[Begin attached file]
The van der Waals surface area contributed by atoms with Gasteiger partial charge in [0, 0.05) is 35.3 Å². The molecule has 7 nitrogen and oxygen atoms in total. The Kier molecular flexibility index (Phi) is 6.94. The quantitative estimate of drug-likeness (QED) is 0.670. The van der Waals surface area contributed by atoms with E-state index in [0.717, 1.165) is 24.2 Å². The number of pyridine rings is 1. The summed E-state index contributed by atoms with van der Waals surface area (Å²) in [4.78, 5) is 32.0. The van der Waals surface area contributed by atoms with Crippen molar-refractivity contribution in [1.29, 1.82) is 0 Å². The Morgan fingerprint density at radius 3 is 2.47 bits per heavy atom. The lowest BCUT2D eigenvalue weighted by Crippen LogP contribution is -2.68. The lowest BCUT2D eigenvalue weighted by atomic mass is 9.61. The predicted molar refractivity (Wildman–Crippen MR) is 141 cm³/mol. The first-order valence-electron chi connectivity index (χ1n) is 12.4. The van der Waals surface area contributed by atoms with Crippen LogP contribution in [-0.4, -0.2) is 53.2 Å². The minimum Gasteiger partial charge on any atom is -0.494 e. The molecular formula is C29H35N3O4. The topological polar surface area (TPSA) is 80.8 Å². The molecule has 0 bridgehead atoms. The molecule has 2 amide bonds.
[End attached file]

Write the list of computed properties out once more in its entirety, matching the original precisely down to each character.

The van der Waals surface area contributed by atoms with Gasteiger partial charge in [0, 0.05) is 35.3 Å². The molecule has 7 nitrogen and oxygen atoms in total. The Kier molecular flexibility index (Phi) is 6.94. The quantitative estimate of drug-likeness (QED) is 0.670. The van der Waals surface area contributed by atoms with E-state index in [0.717, 1.165) is 24.2 Å². The number of pyridine rings is 1. The summed E-state index contributed by atoms with van der Waals surface area (Å²) in [4.78, 5) is 32.0. The van der Waals surface area contributed by atoms with Crippen molar-refractivity contribution in [1.29, 1.82) is 0 Å². The Morgan fingerprint density at radius 3 is 2.47 bits per heavy atom. The lowest BCUT2D eigenvalue weighted by Crippen LogP contribution is -2.68. The lowest BCUT2D eigenvalue weighted by atomic mass is 9.61. The predicted molar refractivity (Wildman–Crippen MR) is 141 cm³/mol. The first-order valence-electron chi connectivity index (χ1n) is 12.4. The van der Waals surface area contributed by atoms with Crippen LogP contribution in [-0.4, -0.2) is 53.2 Å². The minimum Gasteiger partial charge on any atom is -0.494 e. The molecular formula is C29H35N3O4. The topological polar surface area (TPSA) is 80.8 Å². The molecule has 0 bridgehead atoms. The molecule has 2 amide bonds.